Place with pizzazz
As light streamed through the expansive second-floor windows during the rededication and blessing of Roesch Library, University of Dayton President Eric F. Spina marveled at the transformation.
“This is a place with real pizzazz,” he said. “This is not your father’s or mother’s library. It’s a library for our times — bright, colorful, open, inviting.”
The two-year, $10.7 million modernization — dubbed Roesch Refresh — drew 150 curious faculty, staff and students to the Sept. 27 celebration. Dean of University Libraries Kathy Webb and her staff invited input from the campus community during every step of the renovation and even organized a “furniture petting zoo” that allowed students to rate the comfort of tables and chairs before they were purchased.
How dramatic is the modernization of the first and second floors? For openers, the floor-to-ceiling shelves lined with row after row of bound journals and periodicals are gone. Those scholarly resources can be accessed electronically or elsewhere in the building.
“Traditionalists who would only want to see libraries as sites of preservation for holdings and quiet contemplation — and there is still much square footage in Roesch Library devoted to just such valuable purposes — may be dismayed to see so much human interaction and creative activity in the absence of many bound, print volumes,” noted Paul Benson, provost and executive vice president of academic affairs, in his remarks.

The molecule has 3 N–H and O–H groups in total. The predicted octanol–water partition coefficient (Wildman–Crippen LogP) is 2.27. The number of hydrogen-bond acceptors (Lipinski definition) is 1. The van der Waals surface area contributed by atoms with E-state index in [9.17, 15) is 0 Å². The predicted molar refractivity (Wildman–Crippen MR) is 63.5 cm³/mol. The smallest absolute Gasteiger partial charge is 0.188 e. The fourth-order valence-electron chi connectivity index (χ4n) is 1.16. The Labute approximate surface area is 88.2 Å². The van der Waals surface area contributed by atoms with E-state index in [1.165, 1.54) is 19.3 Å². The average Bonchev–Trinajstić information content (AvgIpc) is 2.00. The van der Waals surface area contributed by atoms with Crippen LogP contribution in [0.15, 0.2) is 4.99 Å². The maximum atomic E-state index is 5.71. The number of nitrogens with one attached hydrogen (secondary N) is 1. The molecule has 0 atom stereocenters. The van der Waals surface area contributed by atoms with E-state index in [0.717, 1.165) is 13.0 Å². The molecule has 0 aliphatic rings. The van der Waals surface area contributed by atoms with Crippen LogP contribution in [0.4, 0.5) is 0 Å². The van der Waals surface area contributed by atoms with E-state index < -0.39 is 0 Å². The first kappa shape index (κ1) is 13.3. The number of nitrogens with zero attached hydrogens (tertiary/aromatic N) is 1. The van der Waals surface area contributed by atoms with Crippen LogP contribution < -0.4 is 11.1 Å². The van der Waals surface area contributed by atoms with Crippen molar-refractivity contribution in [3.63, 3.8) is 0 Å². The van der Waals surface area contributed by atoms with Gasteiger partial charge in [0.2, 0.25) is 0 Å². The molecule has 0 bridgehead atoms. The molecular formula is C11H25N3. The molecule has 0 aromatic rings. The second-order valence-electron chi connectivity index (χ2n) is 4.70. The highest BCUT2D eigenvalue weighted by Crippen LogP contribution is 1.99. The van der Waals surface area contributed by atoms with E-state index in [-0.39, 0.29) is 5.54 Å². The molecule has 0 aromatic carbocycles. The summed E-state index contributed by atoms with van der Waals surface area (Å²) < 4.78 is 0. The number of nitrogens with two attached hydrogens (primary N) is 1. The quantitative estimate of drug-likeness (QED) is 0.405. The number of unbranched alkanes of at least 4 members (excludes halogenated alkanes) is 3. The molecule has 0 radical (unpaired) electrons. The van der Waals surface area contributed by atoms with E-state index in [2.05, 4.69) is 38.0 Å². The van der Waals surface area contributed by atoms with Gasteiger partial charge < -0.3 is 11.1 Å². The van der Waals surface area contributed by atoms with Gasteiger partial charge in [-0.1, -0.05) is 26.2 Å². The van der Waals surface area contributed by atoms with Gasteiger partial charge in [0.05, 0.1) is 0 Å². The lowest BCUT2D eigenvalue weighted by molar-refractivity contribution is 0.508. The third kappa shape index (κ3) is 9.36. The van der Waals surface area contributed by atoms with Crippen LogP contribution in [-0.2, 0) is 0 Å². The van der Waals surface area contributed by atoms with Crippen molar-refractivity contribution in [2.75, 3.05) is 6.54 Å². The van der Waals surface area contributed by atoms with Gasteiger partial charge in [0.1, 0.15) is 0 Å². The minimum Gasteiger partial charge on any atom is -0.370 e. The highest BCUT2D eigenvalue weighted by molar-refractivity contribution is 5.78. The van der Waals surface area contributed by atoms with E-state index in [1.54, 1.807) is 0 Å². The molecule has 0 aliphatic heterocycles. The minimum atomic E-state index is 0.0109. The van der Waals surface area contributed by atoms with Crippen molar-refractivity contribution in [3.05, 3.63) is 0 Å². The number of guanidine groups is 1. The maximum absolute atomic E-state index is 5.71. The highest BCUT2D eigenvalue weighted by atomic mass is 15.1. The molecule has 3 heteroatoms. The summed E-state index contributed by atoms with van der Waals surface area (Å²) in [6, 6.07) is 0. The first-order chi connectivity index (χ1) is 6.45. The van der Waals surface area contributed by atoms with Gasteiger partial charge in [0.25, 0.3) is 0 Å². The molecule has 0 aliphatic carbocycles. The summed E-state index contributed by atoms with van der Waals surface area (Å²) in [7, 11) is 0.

The library’s space has been totally re-imagined, with an eye toward “opening doors, activating scholarship and inspiring creativity,” Webb said.
The first floor includes an artist’s gallery; “Huddle Rooms” for groups to team on projects; a “Refuel Zone” with snacks and a microwave; and a distinctly Marianist feature — a “Dialogue Zone.”
“It’s a place for people to ‘be at the table’ engaging in challenging conversations,” Spina told the crowd. “This is so needed during our times as we cultivate respect for diversity of thought and find common ground on issues.”
The spacious second floor features the “Collab,” a classroom and event space; “Concourse D,” a project development studio, the brainchild of students working with the Institute of Applied Creativity for Transformation; a “Story Studio” for recording and editing audio and videos; a “Scholars Common” for research conversations, seminars and workshops with faculty and doctoral students; and a large flexible gathering space.
Both floors include “living rooms” with comfortable furniture and decorative ceiling lights.
Will this renovation of the 50-year-old Roesch Library stand the test of time? The library’s staff is inviting ideas and contributions for a time capsule that will be placed in the first-floor wall. What best represents UD and the world in 2019? Can it fit in a shoebox? Post your ideas on Padlet by Nov. 9.
Perhaps the time capsule will include quotes from famous people — from inventor Albert Einstein, literary theorist Susan Sontag and even a comedian — that Benson shared at the rededication ceremony.
“The incisive comedian Paula Poundstone has much wisdom to offer,” observed Benson, “when she says, ‘The truth is libraries are raucous clubhouses for free speech, controversy and community.’”